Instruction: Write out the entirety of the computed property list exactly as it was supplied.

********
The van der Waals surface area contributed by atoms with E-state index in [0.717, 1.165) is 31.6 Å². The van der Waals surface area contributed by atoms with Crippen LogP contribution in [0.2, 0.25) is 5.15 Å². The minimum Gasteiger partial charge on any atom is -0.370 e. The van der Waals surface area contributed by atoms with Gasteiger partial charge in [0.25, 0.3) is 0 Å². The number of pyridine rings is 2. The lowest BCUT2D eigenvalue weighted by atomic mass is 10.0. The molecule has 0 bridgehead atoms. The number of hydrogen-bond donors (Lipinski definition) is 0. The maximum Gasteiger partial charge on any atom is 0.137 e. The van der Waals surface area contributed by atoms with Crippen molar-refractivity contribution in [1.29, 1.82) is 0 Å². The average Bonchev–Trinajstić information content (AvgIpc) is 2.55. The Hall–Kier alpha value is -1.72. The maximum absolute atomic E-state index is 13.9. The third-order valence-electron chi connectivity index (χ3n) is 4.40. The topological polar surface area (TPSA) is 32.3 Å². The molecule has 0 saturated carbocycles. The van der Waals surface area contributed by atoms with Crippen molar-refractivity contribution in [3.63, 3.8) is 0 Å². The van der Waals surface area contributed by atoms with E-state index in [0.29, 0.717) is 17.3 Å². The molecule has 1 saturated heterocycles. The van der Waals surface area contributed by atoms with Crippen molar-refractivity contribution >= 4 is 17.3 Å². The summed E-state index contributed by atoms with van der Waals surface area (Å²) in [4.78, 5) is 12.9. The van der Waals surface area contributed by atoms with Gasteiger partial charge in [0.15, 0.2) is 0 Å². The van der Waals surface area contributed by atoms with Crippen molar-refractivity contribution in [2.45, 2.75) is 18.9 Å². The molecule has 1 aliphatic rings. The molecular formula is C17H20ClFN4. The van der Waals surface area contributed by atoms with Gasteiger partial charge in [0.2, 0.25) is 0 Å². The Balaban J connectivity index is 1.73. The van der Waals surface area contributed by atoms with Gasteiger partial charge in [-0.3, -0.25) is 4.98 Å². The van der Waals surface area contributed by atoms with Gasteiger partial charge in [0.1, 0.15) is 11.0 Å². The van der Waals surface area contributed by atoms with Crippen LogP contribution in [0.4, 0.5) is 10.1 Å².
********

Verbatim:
The van der Waals surface area contributed by atoms with E-state index in [0.717, 1.165) is 31.6 Å². The van der Waals surface area contributed by atoms with Crippen LogP contribution in [0.2, 0.25) is 5.15 Å². The minimum Gasteiger partial charge on any atom is -0.370 e. The van der Waals surface area contributed by atoms with Gasteiger partial charge in [0.25, 0.3) is 0 Å². The number of pyridine rings is 2. The lowest BCUT2D eigenvalue weighted by atomic mass is 10.0. The molecule has 0 bridgehead atoms. The number of hydrogen-bond donors (Lipinski definition) is 0. The maximum Gasteiger partial charge on any atom is 0.137 e. The van der Waals surface area contributed by atoms with Crippen molar-refractivity contribution in [1.29, 1.82) is 0 Å². The average Bonchev–Trinajstić information content (AvgIpc) is 2.55. The Hall–Kier alpha value is -1.72. The maximum absolute atomic E-state index is 13.9. The third-order valence-electron chi connectivity index (χ3n) is 4.40. The topological polar surface area (TPSA) is 32.3 Å². The molecule has 0 saturated carbocycles. The van der Waals surface area contributed by atoms with Crippen molar-refractivity contribution in [3.63, 3.8) is 0 Å². The van der Waals surface area contributed by atoms with E-state index in [0.29, 0.717) is 17.3 Å². The molecule has 1 saturated heterocycles. The van der Waals surface area contributed by atoms with Crippen molar-refractivity contribution >= 4 is 17.3 Å². The summed E-state index contributed by atoms with van der Waals surface area (Å²) in [4.78, 5) is 12.9. The van der Waals surface area contributed by atoms with Gasteiger partial charge in [0.15, 0.2) is 0 Å². The van der Waals surface area contributed by atoms with Crippen molar-refractivity contribution in [2.45, 2.75) is 18.9 Å². The molecule has 1 aliphatic rings. The molecular formula is C17H20ClFN4. The van der Waals surface area contributed by atoms with Gasteiger partial charge in [0.2, 0.25) is 0 Å². The Balaban J connectivity index is 1.73. The van der Waals surface area contributed by atoms with Gasteiger partial charge in [-0.3, -0.25) is 4.98 Å². The van der Waals surface area contributed by atoms with Gasteiger partial charge in [0.1, 0.15) is 11.0 Å². The van der Waals surface area contributed by atoms with Crippen LogP contribution in [0.4, 0.5) is 10.1 Å².